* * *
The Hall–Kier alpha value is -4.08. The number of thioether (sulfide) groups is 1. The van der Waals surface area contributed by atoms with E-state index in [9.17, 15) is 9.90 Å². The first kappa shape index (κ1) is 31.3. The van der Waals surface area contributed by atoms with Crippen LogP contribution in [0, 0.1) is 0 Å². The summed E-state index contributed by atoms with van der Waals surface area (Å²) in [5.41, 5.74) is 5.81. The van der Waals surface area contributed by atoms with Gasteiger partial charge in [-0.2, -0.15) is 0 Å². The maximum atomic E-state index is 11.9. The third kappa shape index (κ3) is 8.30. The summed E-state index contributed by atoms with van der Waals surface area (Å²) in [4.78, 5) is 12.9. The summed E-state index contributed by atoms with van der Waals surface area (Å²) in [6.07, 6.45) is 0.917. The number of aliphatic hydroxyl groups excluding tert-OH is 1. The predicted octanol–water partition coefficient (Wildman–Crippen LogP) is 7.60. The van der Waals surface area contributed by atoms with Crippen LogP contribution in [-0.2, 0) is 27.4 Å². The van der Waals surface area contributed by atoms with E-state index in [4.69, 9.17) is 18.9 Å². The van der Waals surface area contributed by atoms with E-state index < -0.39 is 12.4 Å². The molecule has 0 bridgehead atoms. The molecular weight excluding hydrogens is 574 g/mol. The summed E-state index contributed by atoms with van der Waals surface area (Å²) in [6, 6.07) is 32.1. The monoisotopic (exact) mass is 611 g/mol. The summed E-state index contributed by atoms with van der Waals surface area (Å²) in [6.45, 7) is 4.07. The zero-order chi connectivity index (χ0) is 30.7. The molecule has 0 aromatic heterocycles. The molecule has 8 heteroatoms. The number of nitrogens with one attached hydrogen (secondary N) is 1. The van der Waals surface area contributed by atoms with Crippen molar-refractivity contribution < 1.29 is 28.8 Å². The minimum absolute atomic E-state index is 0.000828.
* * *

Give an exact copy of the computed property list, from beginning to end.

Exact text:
The Hall–Kier alpha value is -4.08. The number of thioether (sulfide) groups is 1. The van der Waals surface area contributed by atoms with E-state index in [9.17, 15) is 9.90 Å². The first kappa shape index (κ1) is 31.3. The van der Waals surface area contributed by atoms with Crippen LogP contribution in [0, 0.1) is 0 Å². The summed E-state index contributed by atoms with van der Waals surface area (Å²) in [5.41, 5.74) is 5.81. The van der Waals surface area contributed by atoms with Gasteiger partial charge in [-0.2, -0.15) is 0 Å². The maximum atomic E-state index is 11.9. The third kappa shape index (κ3) is 8.30. The summed E-state index contributed by atoms with van der Waals surface area (Å²) in [4.78, 5) is 12.9. The summed E-state index contributed by atoms with van der Waals surface area (Å²) in [6.07, 6.45) is 0.917. The number of aliphatic hydroxyl groups excluding tert-OH is 1. The predicted octanol–water partition coefficient (Wildman–Crippen LogP) is 7.60. The van der Waals surface area contributed by atoms with Crippen LogP contribution in [-0.2, 0) is 27.4 Å². The van der Waals surface area contributed by atoms with E-state index in [4.69, 9.17) is 18.9 Å². The van der Waals surface area contributed by atoms with E-state index < -0.39 is 12.4 Å². The molecule has 0 bridgehead atoms. The molecular weight excluding hydrogens is 574 g/mol. The summed E-state index contributed by atoms with van der Waals surface area (Å²) in [6, 6.07) is 32.1. The monoisotopic (exact) mass is 611 g/mol. The summed E-state index contributed by atoms with van der Waals surface area (Å²) in [6.45, 7) is 4.07. The zero-order chi connectivity index (χ0) is 30.7. The molecule has 0 aromatic heterocycles. The molecule has 8 heteroatoms. The number of nitrogens with one attached hydrogen (secondary N) is 1. The van der Waals surface area contributed by atoms with Crippen molar-refractivity contribution < 1.29 is 28.8 Å². The minimum absolute atomic E-state index is 0.000828.